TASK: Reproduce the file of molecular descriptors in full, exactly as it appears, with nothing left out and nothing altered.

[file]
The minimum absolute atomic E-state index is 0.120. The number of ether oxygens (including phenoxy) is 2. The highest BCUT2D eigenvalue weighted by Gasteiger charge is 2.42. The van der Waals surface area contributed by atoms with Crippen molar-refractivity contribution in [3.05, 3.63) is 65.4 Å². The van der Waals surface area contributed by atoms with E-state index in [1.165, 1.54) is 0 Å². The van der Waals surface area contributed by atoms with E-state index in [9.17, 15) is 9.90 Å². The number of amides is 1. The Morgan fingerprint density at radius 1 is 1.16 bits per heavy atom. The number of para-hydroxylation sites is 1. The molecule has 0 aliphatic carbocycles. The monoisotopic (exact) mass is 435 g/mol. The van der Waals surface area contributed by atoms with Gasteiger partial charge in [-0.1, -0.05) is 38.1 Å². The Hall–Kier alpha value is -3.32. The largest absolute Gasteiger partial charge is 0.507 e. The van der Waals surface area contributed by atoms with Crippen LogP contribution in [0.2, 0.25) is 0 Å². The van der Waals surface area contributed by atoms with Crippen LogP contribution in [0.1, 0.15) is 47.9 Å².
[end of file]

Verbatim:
The minimum absolute atomic E-state index is 0.120. The number of ether oxygens (including phenoxy) is 2. The highest BCUT2D eigenvalue weighted by Gasteiger charge is 2.42. The van der Waals surface area contributed by atoms with Crippen molar-refractivity contribution in [3.05, 3.63) is 65.4 Å². The van der Waals surface area contributed by atoms with E-state index in [1.165, 1.54) is 0 Å². The van der Waals surface area contributed by atoms with E-state index in [9.17, 15) is 9.90 Å². The number of amides is 1. The Morgan fingerprint density at radius 1 is 1.16 bits per heavy atom. The number of para-hydroxylation sites is 1. The molecule has 0 aliphatic carbocycles. The monoisotopic (exact) mass is 435 g/mol. The van der Waals surface area contributed by atoms with Gasteiger partial charge in [-0.1, -0.05) is 38.1 Å². The Hall–Kier alpha value is -3.32. The largest absolute Gasteiger partial charge is 0.507 e. The van der Waals surface area contributed by atoms with Crippen LogP contribution in [0.2, 0.25) is 0 Å². The van der Waals surface area contributed by atoms with Crippen LogP contribution in [0.1, 0.15) is 47.9 Å².